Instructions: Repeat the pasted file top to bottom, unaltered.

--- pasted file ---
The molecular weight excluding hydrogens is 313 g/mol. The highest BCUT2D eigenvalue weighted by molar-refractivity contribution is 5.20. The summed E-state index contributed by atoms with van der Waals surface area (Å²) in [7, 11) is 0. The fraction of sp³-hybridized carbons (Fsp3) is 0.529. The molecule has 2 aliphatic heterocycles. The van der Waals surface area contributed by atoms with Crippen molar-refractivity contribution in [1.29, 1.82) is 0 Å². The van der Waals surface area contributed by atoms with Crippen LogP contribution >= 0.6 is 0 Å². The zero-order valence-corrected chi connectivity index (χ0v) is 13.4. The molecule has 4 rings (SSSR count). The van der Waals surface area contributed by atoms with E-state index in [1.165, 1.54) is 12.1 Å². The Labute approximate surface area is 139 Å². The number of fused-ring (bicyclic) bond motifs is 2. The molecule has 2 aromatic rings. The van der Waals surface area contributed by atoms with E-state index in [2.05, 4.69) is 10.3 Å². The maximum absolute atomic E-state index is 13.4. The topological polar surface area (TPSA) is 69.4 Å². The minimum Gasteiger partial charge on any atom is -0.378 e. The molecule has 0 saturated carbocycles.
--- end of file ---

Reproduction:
The molecular weight excluding hydrogens is 313 g/mol. The highest BCUT2D eigenvalue weighted by molar-refractivity contribution is 5.20. The summed E-state index contributed by atoms with van der Waals surface area (Å²) in [7, 11) is 0. The fraction of sp³-hybridized carbons (Fsp3) is 0.529. The molecule has 2 aliphatic heterocycles. The van der Waals surface area contributed by atoms with Crippen molar-refractivity contribution in [1.29, 1.82) is 0 Å². The van der Waals surface area contributed by atoms with Crippen LogP contribution >= 0.6 is 0 Å². The zero-order valence-corrected chi connectivity index (χ0v) is 13.4. The molecule has 4 rings (SSSR count). The van der Waals surface area contributed by atoms with E-state index in [1.165, 1.54) is 12.1 Å². The Labute approximate surface area is 139 Å². The number of fused-ring (bicyclic) bond motifs is 2. The molecule has 2 aromatic rings. The van der Waals surface area contributed by atoms with E-state index in [2.05, 4.69) is 10.3 Å². The maximum absolute atomic E-state index is 13.4. The topological polar surface area (TPSA) is 69.4 Å². The minimum Gasteiger partial charge on any atom is -0.378 e. The molecule has 0 saturated carbocycles.